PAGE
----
[Read Patrick Corcoran’s recent interview with Izzi Dunn here.]
Izzi Dunn’s third album Recycle Love landed with little fanfare upon its original release in June earlier this year. But now, with a fresh head of steam behind her, it is getting an extremely well deserved re-launch. To those unfamiliar with the name, there’s every chance you’ve heard her work on someone else’s record or at another artist’s concert.
Though hard to label such a multi-dimensional talent, she has (somewhat reductively) been primarily labeled as a cellist. Notably, in 2005 she formed Demon Strings, a crack set of the UK’s finest string players associated with Damon Albarn in his Gorillaz guise around the time of their acclaimed Demon Days album.
Touring with both Gorillaz and Albarn’s other project The Good, The Bad and The Queen, led to countless other gigs including more Albarn related shenanigans with his Monkey: Journey To The West show, stints touring with Mark Ronson, and work alongside Cody Chesnutt and Jamie T, to name but a few. Given those hectic itineraries, it seems barely possible that she would have time to release works of her own, but several EPs came along in addition to 2010’s Cries & Smiles album.
Recycle Love is the kind of understated, often overlooked album that, once heard, nestles comfortably alongside better known but equally enjoyable albums. Part of the reason for this is the presence, on six tracks, of Dennis “Dego” McFarlane of 4Hero on production duties. He lends his customary silky smooth sound to proceedings, wrapping everything in a blanket of bubbling, understated soul stylings. Unsurprisingly, the string arrangements are dipped in finesse and coated in 24 karat gold, but more surprising is the smokily seductive voice that grows stronger with every listen.
What marks the album out is the way in which Dunn balances power and subtlety throughout. Album opener “Our Time” is a strident up-tempo funk-pop number laced with punchy horns and a message of powerful positivity. Meanwhile, “C.O.N.T.R.O.L.” has a bass line and attitude that wouldn’t be out of place on Janet Jackson’s album of the same name, both of which demonstrate an urgent funkiness about them that grabs hold and shakes hips.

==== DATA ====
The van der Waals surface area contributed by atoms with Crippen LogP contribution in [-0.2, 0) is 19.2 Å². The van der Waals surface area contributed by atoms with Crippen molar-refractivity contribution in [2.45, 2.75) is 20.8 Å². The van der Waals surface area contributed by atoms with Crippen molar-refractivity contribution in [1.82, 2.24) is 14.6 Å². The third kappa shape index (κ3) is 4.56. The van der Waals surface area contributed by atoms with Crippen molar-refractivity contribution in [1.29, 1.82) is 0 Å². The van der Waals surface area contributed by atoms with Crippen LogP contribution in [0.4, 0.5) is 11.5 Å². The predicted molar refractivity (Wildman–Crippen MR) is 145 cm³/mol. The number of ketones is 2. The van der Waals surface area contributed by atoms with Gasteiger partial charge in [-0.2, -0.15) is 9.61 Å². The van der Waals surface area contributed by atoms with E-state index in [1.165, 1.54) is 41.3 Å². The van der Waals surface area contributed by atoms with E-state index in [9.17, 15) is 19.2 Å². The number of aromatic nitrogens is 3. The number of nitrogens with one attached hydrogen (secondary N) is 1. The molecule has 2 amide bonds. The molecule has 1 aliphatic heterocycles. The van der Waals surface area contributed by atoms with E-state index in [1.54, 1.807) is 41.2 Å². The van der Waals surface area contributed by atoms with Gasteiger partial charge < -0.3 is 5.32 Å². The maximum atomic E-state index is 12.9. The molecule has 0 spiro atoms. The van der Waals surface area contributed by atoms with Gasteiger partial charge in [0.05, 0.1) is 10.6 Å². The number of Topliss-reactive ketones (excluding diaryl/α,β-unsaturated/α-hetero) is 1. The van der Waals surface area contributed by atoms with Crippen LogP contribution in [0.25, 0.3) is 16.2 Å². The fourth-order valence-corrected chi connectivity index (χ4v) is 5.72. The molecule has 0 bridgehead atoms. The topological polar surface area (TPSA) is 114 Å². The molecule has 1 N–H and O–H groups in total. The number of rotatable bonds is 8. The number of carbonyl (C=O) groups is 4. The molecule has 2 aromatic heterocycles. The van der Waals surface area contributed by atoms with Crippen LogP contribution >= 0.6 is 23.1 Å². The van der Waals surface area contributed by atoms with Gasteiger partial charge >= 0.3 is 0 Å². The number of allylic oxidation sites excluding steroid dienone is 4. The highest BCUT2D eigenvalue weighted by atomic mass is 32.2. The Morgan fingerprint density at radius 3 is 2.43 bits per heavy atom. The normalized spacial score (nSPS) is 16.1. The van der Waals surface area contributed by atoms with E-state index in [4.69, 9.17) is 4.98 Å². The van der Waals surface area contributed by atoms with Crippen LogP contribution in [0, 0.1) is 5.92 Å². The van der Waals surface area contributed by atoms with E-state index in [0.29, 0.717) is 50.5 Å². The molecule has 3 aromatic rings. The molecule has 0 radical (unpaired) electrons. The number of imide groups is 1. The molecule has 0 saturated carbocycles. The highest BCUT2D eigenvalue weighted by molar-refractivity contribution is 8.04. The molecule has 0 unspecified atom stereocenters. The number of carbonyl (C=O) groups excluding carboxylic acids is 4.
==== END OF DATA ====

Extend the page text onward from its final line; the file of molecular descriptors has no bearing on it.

Yet other moments are blanketed in swathes of smoothing subtlety. “Belong” is a lesson in keeping things simple, as a combination of strings and Dunn’s warm vocals combine with very little else to create a somber, affecting piece. The title track’s intergalactic synths and flute lines simmer and bubble deliciously until a mellow bass line propels it to a blissed-out nirvana.
Elsewhere “Look Up to the Sky” has a touch of the Foreign Exchange’s blissful breezy soul about it and “Love Interrupted” with its swooning strings gives way to a vibe that UK soul legend Omar would be proud of. Best of all though is “Unforgiven” with its mournful cello and piano intro giving way to a shuffling, urgent track with choral wails and typically gorgeous strings throughout. It’s not hard to imagine this as the theme to the somber Bond movie they’ve yet to be brave enough to make.
If ever an album deserved to be given another chance, Recycle Love is the one. It’s classy, sophisticated and unafraid to speak its mind.
Notable Tracks: “Belong” | “C.O.N.T.R.O.L.” | “Our Time” | “Unforgiven”